moondog Fri 28-Feb-14 21:43:35

She is talking total crap and speaking in contravention of international recommendations. Since when was the mammary evidence of a bovine superior to a mothers milk? FFS.
And they scratch their heads and wonder at dismal b/feeding rates around the world. This woman is paid to give you correct advice and isn't. As such she is not carrying out her job properly. Please raise it when you are ready or she will mess up some other poor woman.

icanmakeyouicecream Fri 28-Feb-14 21:53:24

She is talking complete nonsense.

Totally smile and nod, but ignore. You're doing a grand job!

tiktok Fri 28-Feb-14 22:13:13

Please don't smile and nod.

Call, email or write and complain.

You don't need to be rude or angry.

Present it as useful feedback which will help them provide a better service.

Starballbunny Fri 28-Feb-14 22:18:37

Sadly my own, DFs' and MN's consensus is..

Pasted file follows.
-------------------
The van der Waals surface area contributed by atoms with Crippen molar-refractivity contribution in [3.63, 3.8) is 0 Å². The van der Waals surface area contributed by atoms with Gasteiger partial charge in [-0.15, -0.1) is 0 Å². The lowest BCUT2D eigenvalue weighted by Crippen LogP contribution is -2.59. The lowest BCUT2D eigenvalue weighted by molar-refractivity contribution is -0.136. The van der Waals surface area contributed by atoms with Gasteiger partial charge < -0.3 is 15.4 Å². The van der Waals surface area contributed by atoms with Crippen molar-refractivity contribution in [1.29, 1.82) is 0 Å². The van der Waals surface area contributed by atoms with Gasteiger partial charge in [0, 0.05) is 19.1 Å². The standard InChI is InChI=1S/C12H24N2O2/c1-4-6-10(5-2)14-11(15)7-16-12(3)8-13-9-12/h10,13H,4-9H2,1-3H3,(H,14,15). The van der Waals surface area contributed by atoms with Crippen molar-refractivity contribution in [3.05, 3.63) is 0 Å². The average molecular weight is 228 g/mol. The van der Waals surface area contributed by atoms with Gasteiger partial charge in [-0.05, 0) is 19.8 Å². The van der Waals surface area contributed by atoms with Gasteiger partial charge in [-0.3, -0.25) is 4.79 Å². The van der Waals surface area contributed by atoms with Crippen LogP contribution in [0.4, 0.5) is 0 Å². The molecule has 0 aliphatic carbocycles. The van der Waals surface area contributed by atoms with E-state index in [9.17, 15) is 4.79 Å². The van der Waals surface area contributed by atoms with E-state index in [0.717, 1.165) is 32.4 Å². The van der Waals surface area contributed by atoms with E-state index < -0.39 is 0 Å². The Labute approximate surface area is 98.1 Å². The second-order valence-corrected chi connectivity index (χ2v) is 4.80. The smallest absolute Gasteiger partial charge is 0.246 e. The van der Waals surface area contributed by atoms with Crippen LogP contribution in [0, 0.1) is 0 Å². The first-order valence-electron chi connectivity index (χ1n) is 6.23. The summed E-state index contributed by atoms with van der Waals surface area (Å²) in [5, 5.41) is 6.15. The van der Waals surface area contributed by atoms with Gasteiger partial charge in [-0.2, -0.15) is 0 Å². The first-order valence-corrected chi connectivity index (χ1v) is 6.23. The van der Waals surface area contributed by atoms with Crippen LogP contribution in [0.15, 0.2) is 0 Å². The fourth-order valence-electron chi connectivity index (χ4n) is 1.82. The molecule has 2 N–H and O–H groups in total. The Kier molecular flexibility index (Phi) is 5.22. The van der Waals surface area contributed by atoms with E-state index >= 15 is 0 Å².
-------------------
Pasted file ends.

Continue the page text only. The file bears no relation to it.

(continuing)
Never ever tell a HV you are still BFing a child over 6m.

Only ever tell a GP/hospital doctor if you need a prescription and then only after researching the most likely drugs for your condition yourself.

The level of knowledge about BF amongst HCP is appalling.

Starballbunny Fri 28-Feb-14 22:23:44

I do know a dr. who BF her DD at least until 3, but she is a palliative care specialist, so sadly unlikely to educate many GPs and health visitors on the subject.

minunnimi Sat 01-Mar-14 06:14:18

Thank you so much everyone for your replies, you can always count on getting moral support in here smile

I will send them some constructive feedback abd will update my post if/when I get a response.

smileyhappymummy Sat 01-Mar-14 06:22:35

I am a GP sat here feeding my 17 month old on waking! She will be bf till she self-weans.
And I teach medical students so am trying to re-educate....

Seff Sat 01-Mar-14 08:57:54

I have an almost 4 year old that is still sometimes BF to sleep, but for the most part goes to sleep perfectly fine on her own. Sometimes, I'm not even there!

Just to be perfectly clear, she's 3, not 32! ;)